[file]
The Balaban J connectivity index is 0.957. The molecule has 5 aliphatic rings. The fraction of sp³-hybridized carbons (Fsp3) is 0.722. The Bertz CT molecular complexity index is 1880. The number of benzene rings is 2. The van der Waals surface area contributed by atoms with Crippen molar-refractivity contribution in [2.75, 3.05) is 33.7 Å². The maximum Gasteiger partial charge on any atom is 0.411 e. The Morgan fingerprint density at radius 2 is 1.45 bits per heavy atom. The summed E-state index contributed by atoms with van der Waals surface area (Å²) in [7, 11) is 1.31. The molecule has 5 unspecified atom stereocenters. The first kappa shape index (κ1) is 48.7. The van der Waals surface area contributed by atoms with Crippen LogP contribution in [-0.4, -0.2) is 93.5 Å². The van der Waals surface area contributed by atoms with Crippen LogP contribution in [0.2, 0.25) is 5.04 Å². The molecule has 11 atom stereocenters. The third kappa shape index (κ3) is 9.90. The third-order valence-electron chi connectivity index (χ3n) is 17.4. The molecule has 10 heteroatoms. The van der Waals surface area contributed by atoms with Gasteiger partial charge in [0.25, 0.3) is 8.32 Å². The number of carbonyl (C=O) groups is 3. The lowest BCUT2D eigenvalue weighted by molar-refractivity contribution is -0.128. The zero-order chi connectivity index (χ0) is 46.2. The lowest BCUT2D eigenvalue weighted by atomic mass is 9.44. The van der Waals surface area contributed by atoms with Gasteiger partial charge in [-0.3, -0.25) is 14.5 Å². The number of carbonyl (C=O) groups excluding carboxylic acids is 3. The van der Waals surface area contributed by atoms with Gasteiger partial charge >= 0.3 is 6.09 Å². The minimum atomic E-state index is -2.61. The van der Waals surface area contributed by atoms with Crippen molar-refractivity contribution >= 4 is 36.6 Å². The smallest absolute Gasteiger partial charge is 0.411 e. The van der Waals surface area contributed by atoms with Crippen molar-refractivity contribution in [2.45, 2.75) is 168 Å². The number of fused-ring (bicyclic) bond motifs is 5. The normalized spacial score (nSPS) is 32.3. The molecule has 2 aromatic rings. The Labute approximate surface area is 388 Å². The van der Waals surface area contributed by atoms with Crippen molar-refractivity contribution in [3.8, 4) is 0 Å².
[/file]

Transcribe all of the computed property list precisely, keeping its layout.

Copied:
The Balaban J connectivity index is 0.957. The molecule has 5 aliphatic rings. The fraction of sp³-hybridized carbons (Fsp3) is 0.722. The Bertz CT molecular complexity index is 1880. The number of benzene rings is 2. The van der Waals surface area contributed by atoms with Crippen molar-refractivity contribution in [2.75, 3.05) is 33.7 Å². The maximum Gasteiger partial charge on any atom is 0.411 e. The Morgan fingerprint density at radius 2 is 1.45 bits per heavy atom. The summed E-state index contributed by atoms with van der Waals surface area (Å²) in [7, 11) is 1.31. The molecule has 5 unspecified atom stereocenters. The first kappa shape index (κ1) is 48.7. The van der Waals surface area contributed by atoms with Crippen LogP contribution in [-0.4, -0.2) is 93.5 Å². The van der Waals surface area contributed by atoms with Crippen LogP contribution in [0.2, 0.25) is 5.04 Å². The molecule has 11 atom stereocenters. The third kappa shape index (κ3) is 9.90. The third-order valence-electron chi connectivity index (χ3n) is 17.4. The molecule has 10 heteroatoms. The van der Waals surface area contributed by atoms with Gasteiger partial charge in [0.25, 0.3) is 8.32 Å². The number of carbonyl (C=O) groups is 3. The lowest BCUT2D eigenvalue weighted by molar-refractivity contribution is -0.128. The zero-order chi connectivity index (χ0) is 46.2. The lowest BCUT2D eigenvalue weighted by atomic mass is 9.44. The van der Waals surface area contributed by atoms with Gasteiger partial charge in [-0.3, -0.25) is 14.5 Å². The number of carbonyl (C=O) groups excluding carboxylic acids is 3. The van der Waals surface area contributed by atoms with Gasteiger partial charge >= 0.3 is 6.09 Å². The minimum atomic E-state index is -2.61. The van der Waals surface area contributed by atoms with Crippen molar-refractivity contribution >= 4 is 36.6 Å². The smallest absolute Gasteiger partial charge is 0.411 e. The van der Waals surface area contributed by atoms with Crippen molar-refractivity contribution in [2.45, 2.75) is 168 Å². The number of fused-ring (bicyclic) bond motifs is 5. The normalized spacial score (nSPS) is 32.3. The molecule has 2 aromatic rings. The Labute approximate surface area is 388 Å². The van der Waals surface area contributed by atoms with Crippen molar-refractivity contribution in [3.8, 4) is 0 Å².